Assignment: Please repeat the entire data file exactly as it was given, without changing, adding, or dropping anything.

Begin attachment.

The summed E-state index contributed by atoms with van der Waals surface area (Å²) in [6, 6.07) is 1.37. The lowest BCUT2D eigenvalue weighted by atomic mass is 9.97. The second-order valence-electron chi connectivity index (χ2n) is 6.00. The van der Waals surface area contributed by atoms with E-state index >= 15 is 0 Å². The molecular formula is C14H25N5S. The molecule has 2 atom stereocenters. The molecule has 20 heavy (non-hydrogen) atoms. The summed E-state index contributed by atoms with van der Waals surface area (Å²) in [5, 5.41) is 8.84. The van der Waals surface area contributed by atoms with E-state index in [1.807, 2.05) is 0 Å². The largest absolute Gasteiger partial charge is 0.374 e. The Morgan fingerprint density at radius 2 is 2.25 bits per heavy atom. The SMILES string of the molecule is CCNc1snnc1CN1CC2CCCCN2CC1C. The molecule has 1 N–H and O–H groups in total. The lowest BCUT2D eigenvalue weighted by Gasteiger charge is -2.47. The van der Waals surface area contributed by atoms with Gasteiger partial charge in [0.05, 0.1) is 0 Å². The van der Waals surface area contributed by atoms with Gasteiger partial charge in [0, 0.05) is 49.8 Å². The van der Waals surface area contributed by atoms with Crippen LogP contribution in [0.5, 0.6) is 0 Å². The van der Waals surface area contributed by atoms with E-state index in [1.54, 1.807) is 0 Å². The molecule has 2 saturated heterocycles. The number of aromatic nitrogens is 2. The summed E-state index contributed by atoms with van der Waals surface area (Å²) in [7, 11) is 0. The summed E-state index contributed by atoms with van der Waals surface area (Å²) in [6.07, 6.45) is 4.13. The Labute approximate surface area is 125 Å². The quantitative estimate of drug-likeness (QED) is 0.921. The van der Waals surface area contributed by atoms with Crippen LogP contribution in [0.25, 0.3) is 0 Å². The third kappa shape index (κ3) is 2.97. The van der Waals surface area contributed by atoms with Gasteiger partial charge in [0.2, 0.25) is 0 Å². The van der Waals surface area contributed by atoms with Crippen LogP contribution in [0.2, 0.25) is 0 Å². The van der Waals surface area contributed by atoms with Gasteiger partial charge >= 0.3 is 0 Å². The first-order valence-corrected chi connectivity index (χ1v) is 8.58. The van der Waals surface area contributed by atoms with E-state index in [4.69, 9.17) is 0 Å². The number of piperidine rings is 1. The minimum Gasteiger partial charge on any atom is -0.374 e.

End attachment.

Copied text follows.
The summed E-state index contributed by atoms with van der Waals surface area (Å²) in [6, 6.07) is 1.37. The lowest BCUT2D eigenvalue weighted by atomic mass is 9.97. The second-order valence-electron chi connectivity index (χ2n) is 6.00. The van der Waals surface area contributed by atoms with E-state index >= 15 is 0 Å². The molecular formula is C14H25N5S. The molecule has 2 atom stereocenters. The molecule has 20 heavy (non-hydrogen) atoms. The summed E-state index contributed by atoms with van der Waals surface area (Å²) in [5, 5.41) is 8.84. The van der Waals surface area contributed by atoms with E-state index in [1.807, 2.05) is 0 Å². The largest absolute Gasteiger partial charge is 0.374 e. The Morgan fingerprint density at radius 2 is 2.25 bits per heavy atom. The SMILES string of the molecule is CCNc1snnc1CN1CC2CCCCN2CC1C. The molecule has 1 N–H and O–H groups in total. The lowest BCUT2D eigenvalue weighted by Gasteiger charge is -2.47. The van der Waals surface area contributed by atoms with Gasteiger partial charge in [0.05, 0.1) is 0 Å². The van der Waals surface area contributed by atoms with Gasteiger partial charge in [0, 0.05) is 49.8 Å². The van der Waals surface area contributed by atoms with Crippen LogP contribution in [0.5, 0.6) is 0 Å². The van der Waals surface area contributed by atoms with E-state index in [1.54, 1.807) is 0 Å². The molecule has 2 saturated heterocycles. The number of aromatic nitrogens is 2. The summed E-state index contributed by atoms with van der Waals surface area (Å²) in [7, 11) is 0. The summed E-state index contributed by atoms with van der Waals surface area (Å²) in [6.07, 6.45) is 4.13. The Labute approximate surface area is 125 Å². The quantitative estimate of drug-likeness (QED) is 0.921. The van der Waals surface area contributed by atoms with Crippen LogP contribution in [0.25, 0.3) is 0 Å². The third kappa shape index (κ3) is 2.97. The van der Waals surface area contributed by atoms with Gasteiger partial charge in [0.2, 0.25) is 0 Å². The van der Waals surface area contributed by atoms with Crippen LogP contribution in [0.2, 0.25) is 0 Å². The van der Waals surface area contributed by atoms with Gasteiger partial charge >= 0.3 is 0 Å². The first-order valence-corrected chi connectivity index (χ1v) is 8.58. The van der Waals surface area contributed by atoms with E-state index in [4.69, 9.17) is 0 Å². The number of piperidine rings is 1. The minimum Gasteiger partial charge on any atom is -0.374 e.